Abstract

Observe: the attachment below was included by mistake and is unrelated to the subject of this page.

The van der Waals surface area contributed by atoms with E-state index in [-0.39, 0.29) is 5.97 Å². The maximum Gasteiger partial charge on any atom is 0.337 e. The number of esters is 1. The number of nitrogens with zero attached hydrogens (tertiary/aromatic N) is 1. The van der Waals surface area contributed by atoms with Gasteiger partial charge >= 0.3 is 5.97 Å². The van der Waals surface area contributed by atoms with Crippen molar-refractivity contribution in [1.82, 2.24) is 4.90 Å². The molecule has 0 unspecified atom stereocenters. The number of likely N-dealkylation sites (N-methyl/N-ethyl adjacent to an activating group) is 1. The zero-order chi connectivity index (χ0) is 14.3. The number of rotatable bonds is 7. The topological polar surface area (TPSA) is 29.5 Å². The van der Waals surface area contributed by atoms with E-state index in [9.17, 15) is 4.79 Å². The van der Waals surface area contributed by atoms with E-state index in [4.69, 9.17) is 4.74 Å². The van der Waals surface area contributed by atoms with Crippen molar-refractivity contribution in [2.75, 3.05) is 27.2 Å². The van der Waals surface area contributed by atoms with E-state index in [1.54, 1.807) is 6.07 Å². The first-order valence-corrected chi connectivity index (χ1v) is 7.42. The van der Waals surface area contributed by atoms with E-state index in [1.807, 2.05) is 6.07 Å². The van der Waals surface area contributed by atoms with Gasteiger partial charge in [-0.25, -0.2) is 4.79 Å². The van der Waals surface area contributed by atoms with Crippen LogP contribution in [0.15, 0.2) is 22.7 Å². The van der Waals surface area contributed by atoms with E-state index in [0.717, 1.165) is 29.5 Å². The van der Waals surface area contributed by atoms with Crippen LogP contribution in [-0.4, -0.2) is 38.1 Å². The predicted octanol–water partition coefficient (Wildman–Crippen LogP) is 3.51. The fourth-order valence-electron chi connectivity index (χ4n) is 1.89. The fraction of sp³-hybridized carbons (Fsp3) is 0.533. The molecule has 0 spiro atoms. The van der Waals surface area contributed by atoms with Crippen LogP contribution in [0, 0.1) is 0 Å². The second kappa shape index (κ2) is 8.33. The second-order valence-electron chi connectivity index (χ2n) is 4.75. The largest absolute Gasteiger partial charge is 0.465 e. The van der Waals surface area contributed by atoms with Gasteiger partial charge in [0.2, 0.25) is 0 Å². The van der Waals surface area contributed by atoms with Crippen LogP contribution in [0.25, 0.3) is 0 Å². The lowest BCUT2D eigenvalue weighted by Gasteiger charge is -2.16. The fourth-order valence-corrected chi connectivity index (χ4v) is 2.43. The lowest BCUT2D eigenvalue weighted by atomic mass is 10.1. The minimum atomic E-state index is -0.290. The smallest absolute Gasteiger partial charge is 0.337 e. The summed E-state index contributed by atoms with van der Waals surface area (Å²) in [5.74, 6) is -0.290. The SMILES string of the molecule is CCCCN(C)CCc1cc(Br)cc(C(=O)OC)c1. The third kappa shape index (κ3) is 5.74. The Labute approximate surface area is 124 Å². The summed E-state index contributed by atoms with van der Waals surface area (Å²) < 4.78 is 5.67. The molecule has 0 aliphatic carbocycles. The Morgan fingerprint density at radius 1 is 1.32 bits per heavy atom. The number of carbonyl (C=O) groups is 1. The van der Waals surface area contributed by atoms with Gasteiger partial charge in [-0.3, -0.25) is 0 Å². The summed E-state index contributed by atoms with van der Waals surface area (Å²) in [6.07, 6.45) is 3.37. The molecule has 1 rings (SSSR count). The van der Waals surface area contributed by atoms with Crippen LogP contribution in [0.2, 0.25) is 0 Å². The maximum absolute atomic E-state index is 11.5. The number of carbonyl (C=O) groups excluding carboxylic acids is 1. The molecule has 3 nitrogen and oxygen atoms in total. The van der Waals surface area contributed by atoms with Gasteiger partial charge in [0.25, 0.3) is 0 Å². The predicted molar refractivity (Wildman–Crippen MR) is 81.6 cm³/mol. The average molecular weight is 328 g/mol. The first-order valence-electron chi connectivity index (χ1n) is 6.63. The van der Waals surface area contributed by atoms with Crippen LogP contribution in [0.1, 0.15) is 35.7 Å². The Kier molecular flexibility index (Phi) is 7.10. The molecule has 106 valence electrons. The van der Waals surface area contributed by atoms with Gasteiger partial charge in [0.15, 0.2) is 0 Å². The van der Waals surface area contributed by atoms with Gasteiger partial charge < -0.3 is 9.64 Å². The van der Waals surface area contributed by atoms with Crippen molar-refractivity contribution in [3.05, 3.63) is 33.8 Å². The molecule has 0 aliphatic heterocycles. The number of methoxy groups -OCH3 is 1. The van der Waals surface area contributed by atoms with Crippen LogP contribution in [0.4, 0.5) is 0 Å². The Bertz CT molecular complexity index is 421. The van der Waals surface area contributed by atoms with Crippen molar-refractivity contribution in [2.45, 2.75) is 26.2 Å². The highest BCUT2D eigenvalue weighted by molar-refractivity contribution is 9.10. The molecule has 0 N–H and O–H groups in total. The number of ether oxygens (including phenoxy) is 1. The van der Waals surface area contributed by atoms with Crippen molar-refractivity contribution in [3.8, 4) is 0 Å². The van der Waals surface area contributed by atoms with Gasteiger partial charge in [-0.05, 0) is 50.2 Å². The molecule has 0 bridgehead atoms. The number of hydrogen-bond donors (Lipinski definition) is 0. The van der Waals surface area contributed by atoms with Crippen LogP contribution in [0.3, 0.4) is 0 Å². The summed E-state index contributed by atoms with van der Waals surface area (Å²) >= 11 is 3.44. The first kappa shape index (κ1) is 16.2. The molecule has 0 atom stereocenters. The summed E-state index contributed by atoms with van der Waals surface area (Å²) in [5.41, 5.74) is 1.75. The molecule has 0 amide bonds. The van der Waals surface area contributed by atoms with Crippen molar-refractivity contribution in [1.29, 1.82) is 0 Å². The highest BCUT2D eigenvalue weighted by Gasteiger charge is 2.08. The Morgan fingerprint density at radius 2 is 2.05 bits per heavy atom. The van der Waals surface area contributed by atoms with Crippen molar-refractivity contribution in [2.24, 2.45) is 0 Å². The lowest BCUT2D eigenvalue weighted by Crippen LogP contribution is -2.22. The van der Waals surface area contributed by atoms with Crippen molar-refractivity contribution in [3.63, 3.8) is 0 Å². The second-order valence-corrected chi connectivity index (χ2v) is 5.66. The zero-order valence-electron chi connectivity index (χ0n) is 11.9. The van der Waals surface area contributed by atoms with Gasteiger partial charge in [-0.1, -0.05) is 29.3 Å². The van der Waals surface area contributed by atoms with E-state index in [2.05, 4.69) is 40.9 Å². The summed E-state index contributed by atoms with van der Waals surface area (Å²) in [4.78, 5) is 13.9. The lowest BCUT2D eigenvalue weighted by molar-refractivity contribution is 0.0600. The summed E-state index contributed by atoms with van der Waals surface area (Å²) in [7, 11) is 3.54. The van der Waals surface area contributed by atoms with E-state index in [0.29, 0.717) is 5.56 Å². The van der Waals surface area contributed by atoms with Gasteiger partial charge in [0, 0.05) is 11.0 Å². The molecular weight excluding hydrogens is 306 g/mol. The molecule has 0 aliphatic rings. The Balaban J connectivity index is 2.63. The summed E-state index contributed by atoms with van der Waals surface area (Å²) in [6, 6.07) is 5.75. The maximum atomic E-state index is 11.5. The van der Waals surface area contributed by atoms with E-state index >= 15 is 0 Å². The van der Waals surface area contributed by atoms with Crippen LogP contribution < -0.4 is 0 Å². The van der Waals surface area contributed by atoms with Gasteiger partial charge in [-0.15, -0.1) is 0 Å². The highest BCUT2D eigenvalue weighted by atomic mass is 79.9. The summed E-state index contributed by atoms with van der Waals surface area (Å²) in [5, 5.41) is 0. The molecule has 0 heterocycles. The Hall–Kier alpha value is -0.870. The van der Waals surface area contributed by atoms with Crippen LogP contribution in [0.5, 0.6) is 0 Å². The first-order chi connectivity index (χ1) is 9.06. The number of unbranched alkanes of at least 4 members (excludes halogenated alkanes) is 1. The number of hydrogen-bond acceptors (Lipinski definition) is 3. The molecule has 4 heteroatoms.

High-frequency band-pass filtering of acceleration records from the 1999 Chi-Chi, Taiwan, earthquake (Mw 7.6) resolves the continuous signal into a series of relatively short-duration discrete-energy bursts. We hypothesize that these bursts originate near the individual stations as small, shallow events that have been dynamically triggered by the P and S waves generated by the Chi-Chi mainshock; however, we cannot rule out the possibility that they originate from some nonseismic source associated with the surface, such as buildings or trees. Bursts are observed only during the seismic signal and not in the pre- or postsignal noise. The bursts are not likely to be generated by the instruments because groupings of three colocated individual instruments record identical bursts. Also, we show that the bursts are not due to the band-pass filtering of instrumentally generated step functions. The hypothesis that they are local events is supported by the observation of bursts in the 40-Hz frequency band at distances up to 170 km from the epicenter. If the bursts originated on the Chi-Chi fault plane, as hypothesized by Chen et al. (2006), based on their analysis of recordings within 20 km from the Chelungpu fault, then they should not be observable at this distance, assuming any reasonable value of crustal attenuation. Assuming a local origin, we estimate an average local event magnitude of Mw 0.2 and a source-receiver distance of approximately 1 km. We extended our analysis to lower stress levels by analyzing records from a smaller (Mw 5.3) event that was recorded by many of the same instruments used in the Chi-Chi analysis. For this event, bursts are observed only on the accelerograms from stations relatively close to the mainshock hypocenter. Analysis of the combined data set from both mainshocks suggests a stress threshold for triggering in the range 0.03–0.05 Mpa for S-wave triggering and 0.0013–0.0033 Mpa for P-wave triggering, consistent with prior observations of surface-wave triggering.

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